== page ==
This perhaps links to Kira's accident and why she recovered quickly with little to no injuries. The doctors look at an ultrasound and I believe that the audience was supposed to see no internal bleeding and therefore believe the doctors when they tell Sarah that somehow Kira is miraculously unharmed. I read this scene a little differently, because I thought I saw something in Kira's stomach/uterus that should not have been there. If Kira has also been tampered with, this would support suggestions that Mrs. S. or someone close to Kira (doctors) know that she is the child of a clone. If this is the case perhaps they were shocked by her recovery ability but not by the other object that seemed to be on the scan. Or I saw wrong and there is no object at all.

With reference to Kira and Mrs. S., we see Mrs. S. reveal over time that she knows more and more, limited as it might seem, about Sarah's past. Initially she claims to know nothing but then ventures that she did indeed know that Sarah was what was known as a Black orphan - an orphan in hiding. After learning of the clones she explains that often children in the black were in hiding due to experimentation, which seems like pretty specific information to Sarah's current situation. She contacts her people back in England and says they sound afraid, like something is coming for them there as well. She manages to organise a meeting with Sarah's birth mother but argues that Sarah should not believe everything that the woman says. We see her remove a photograph of a male and female scientist from the birth mothers bag and later see that she has blacked out the names on the back of the picture. By the end of the season finale Sarah's birth mother, dying at Helena's hand, tells Sarah not to believe everything that Mrs. S. says and hands her the photograph. When Sarah returns to Mrs. S.' house the place has been ransacked and is empty. Mrs. S. and Kira are gone.

The final major reveal of the season finale is that Cosima cracks the code of the genetic make up of the clones - the full sequence given to her by Dr. Leekie, who works for the Neolutionist’s. He has done this as an incentive for her, along with her clone sisters, to sign a wavier for testing in order to receive protection and no further monitoring as long as they have full disclosure. With her girlfriend’s help, Cosima cracks the coding in the sequence and realises that their creators put a patent on all of their genetic material when they were created. She doesn't contact Alison in time and Alison signs the waiver while Donnie is confirmed as her monitor. Alison believed that her friend Aynsley was her monitor and let her die in an accident so despite signing the waver we know that the Neolutionist’s have not kept their word on her being without a monitor. Cosima does manage to contact Sarah in time to stop her signing a contract and potentially putting Kira in danger of becoming property of the Neolutionist’s in full. The lady heading up the organisation as far as we can see is another clone - Rachel.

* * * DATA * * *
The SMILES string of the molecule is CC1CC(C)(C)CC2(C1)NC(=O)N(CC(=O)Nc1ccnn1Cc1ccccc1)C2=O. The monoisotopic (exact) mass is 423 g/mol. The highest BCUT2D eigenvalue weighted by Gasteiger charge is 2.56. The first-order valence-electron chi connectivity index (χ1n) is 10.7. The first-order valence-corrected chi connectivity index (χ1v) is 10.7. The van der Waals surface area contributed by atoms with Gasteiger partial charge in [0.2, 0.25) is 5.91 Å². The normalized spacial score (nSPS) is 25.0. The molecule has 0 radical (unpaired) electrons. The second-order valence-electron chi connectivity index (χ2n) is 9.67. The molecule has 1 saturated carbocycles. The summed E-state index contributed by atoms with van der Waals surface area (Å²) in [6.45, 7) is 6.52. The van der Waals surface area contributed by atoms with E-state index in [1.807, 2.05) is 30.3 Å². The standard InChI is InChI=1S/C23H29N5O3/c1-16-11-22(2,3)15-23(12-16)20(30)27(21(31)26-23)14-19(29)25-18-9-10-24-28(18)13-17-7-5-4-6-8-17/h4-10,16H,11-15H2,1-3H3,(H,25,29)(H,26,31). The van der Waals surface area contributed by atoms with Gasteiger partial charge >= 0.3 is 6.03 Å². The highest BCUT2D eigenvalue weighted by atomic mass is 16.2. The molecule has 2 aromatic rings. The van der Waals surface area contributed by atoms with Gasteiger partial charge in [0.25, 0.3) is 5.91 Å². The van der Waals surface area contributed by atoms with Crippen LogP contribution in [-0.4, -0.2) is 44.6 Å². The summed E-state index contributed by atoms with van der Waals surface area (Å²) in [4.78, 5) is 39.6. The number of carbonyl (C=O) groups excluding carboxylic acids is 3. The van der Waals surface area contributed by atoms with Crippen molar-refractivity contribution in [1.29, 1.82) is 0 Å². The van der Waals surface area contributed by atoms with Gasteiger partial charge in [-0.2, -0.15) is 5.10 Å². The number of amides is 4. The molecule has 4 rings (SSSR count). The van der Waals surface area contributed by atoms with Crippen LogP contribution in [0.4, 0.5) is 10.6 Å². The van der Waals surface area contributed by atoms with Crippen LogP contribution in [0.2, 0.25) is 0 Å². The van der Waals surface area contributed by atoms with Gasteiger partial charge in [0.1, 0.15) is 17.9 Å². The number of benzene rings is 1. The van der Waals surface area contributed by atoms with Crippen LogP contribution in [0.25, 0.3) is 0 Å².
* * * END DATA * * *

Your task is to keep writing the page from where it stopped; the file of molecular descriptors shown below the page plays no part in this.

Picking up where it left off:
Questions and Theories

1. What is the count? How many clones are there and how are they related?

By the end of season one we know of approximately ten clones. Sarah has been off the grid and is presumably unmonitored. Her twin sister Helena has also been off the grid and unmonitored and their existence might lead to them developing physiological differences to their clone sisters. As Helena is presumably dead at the end of the season this either makes Sarah and Kira more important or Helena’s body will be recovered for experimentation and advancement.

Cosima has developed the same respiratory disease (it would seem) that Katja had at the beginning of the season. This disease might be fatal and might be a glitch from previous failed experiments, making it something that the clones potentially share. If so then perhaps Sarah’s physiological differences will provide her immunity. Katja died at Helena’s hand but perhaps this illness would have killed her anyway. She had mentioned that there were other clones being killed across Europe, which is an area that might be investigated in the future.

Alison for the most part seems to be alright aside from being prone to extreme paranoia and anxiety. As Helena also exhibited signs of mental illness this could be something all clones are susceptible to, although both Alison and Helena’s nurture circumstances may have contributed.

Beth committed suicide at the beginning of the series; the reasons for which are unknown. We presume that in part discovering the clone world and that Paul, whom she loved, was her monitor, caused this. Although this could be true (a nurture argument) it is also possible that she suffered mental illness in depression, abused prescription medication and felt guilt over killing a woman, even though that woman was trying to kill the clones or some other reason exists.

Rachel is revealed at the end of the season as a clone working with the Neolutionist’s for reasons unknown. She could be part of a previous group of clones or perhaps an ‘original’.

Danielle Fournier, Aryanna Giordano and Janika Zingler are all presumed dead before the events of the series – possibly how Katja knows that the European clones are being hunted.


2. Who is Mrs. S. and where is Kira?